Hotel Tyrol, Vienna

Hotel Tyrol, Vienna
photo provided

Das Tyrol: A house with soul

The boutique hotel Das Tyrol on Vienna’s Mariahilfer Strasse, only a few minutes’ walk from the city centre, enchants with its extraordinary interior, but even more so with its unique atmosphere.

Numerous visitors book the Tyrol primarily because it is just a stone’s throw from the Kunsthistorisches Museum, guests who are then amazed there are almost as many paintings on the walls of the illustrious boutique hotel as there are a few hundred metres away in the magnificent rooms of the Haus am Ring.

This is the case due to the hotel’s patron, Helena Ramsbacher, who loves art, and long before she started collecting hotels, she was already collecting works of art. Investing a lot of attention, love, and also money in the work of young artists, and building up a considerable collection of modern works, which she now shares with the guests of her hotel, full of pride and without the slightest fear for her treasures. And in doing so, she gives the Tyrol an inimitable aura, a relaxed feel-good atmosphere, ennobled by the uniqueness of the paintings on display – all originals, of course, breathing the spirit of their creators – the likes of which are rarely found even in boutique hotels.

But let’s start a little earlier. The house in which Das Tyrol is located today looks back on a long and eventful history. It was built in 1876 (other sources say 1902) after the previous building had to be demolished. It used to be the site of the Meierhof of the Queen's Monastery (which also no longer exists) in the centre of Vienna, situated on the so-called Bettlerstiege, which in turn led in the direction of the Vienna River.

During the reorganisation of the city, including the demolition of the city walls and the construction of the Glacis, these former suburbs were also redesigned and modernised. The resulting house at Mariahilfer Straße 15 /Königsklostergasse 2 was a narrow, elegant townhouse whose history was chequered. At first it housed flats, later it is said to have been home to a brothel for some time, but nothing is known for certain.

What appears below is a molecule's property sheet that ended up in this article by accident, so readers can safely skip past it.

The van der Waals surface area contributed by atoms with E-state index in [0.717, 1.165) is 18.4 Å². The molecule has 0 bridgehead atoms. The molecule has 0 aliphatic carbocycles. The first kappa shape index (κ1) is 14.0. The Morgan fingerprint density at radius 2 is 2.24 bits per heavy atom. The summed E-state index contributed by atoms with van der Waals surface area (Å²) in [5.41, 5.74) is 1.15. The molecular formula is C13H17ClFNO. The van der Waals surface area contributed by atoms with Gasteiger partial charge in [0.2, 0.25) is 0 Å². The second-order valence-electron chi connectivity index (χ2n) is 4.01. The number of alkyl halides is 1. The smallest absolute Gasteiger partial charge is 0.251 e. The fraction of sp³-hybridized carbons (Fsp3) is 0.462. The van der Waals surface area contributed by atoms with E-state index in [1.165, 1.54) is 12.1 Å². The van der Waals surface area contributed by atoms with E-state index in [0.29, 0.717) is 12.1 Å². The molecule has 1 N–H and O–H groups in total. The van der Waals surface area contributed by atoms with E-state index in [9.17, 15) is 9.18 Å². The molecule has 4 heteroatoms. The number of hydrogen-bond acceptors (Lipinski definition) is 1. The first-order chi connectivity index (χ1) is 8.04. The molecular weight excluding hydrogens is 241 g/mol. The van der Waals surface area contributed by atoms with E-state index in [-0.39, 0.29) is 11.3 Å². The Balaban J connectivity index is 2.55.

After the Second World War, the house became a hotel, which, possibly out of consideration for the French soldiers who counted the sixth district as part of their occupation zone, was not christened ‘Tirol’, but rather ‘Tyrol’. As such, it survived the decades without shining or attracting attention. Nevertheless – or perhaps precisely because of this – at some point in the late 1990s, someone did notice it, namely a hotelier's daughter from Carinthia who had moved to the federal capital for work: Helena Ramsbacher.

Uncut diamond

If you want to find a diamond, you need good eyes and a lot of experience, because by nature, the gemstone does not reveal itself as such, looking like any other lump in the earth. Only those who can see what is hidden behind the unadorned shell will be rewarded with a rich yield.

“I always passed the Hotel Tyrol on my way to work and quickly found it interesting,” Helena Ramsbacher recalled. “It was well run and very solid, but not very spectacular. But it gave the impression that it had always been here, and that gave the house a very special aura that appealed to me very much.” And because she wanted to change careers anyway, she started negotiating with the owners about selling. After six months, they finally agreed: “Above all, the old owners wanted the house to be in good hands. I was able to promise them that without hesitation.”

From duckling to swan

That was more than 20 years ago, and if the former owners could see Das Tyrol today, they probably wouldn’t recognise it. Since a complete renovation in 2018, the hotel has looked more like an art installation devised by 1990s fashion designer Gianni Versace and the American artist Jeff Koons. According to Helena: “The Tyrol anno 2023 is colourful, dazzling and glittering like a palace in Dubai, it is exuberantly decorated like the Graben in the pre-Christmas season; it is a radiant oasis in the grey wasteland of Mariahilfer Strasse – and it is above all one thing: infinitely cosy and charming.”

The charm, this aura that Helena Ramsbacher already felt on her first visit to the house has remained in the Tyrol to this day – not least because the hotelier is constantly working on it. “You have to feel good in a hotel, the atmosphere has to be right, that is incredibly important to me. After all, I live here myself when I’m in Vienna and share my apartment building with my hotel guests, so to speak,” added Helena.

And because she likes to have company while she works, she often moves her desk to the day bar on the ground floor and types emails while tourists sit near and review the day’s experiences over an Aperol Spritz.

Word has long since spread that Das Tyrol is a particularly good place to stay. The 30 rooms of the four-star hotel ("We are a four-star hotel with five-star comfort," said Helena) are usually booked up well in advance, and many customers have long been regulars. On Trip Advisor, the hotel has a rating of 9.6, which is top for a city hotel. And the hotel’s good reputation also precedes it in the area of staff. While other hotels are desperately looking for staff, most of the employees at the Tyrol are now regular guests themselves.

“Many have been with me for a decade or even longer because they find the family atmosphere in the hotel so pleasant," Helena explained, with pride before adding: “The Tyrol is basically the essence of my being. The artworks, the interior, the atmosphere, the spirit – this house has also become like me in the meantime. It is my home.”

People often say that houses are like people. In this house you immediately feel very comfortable, because it has a beautiful soul.

Martin Kubesch
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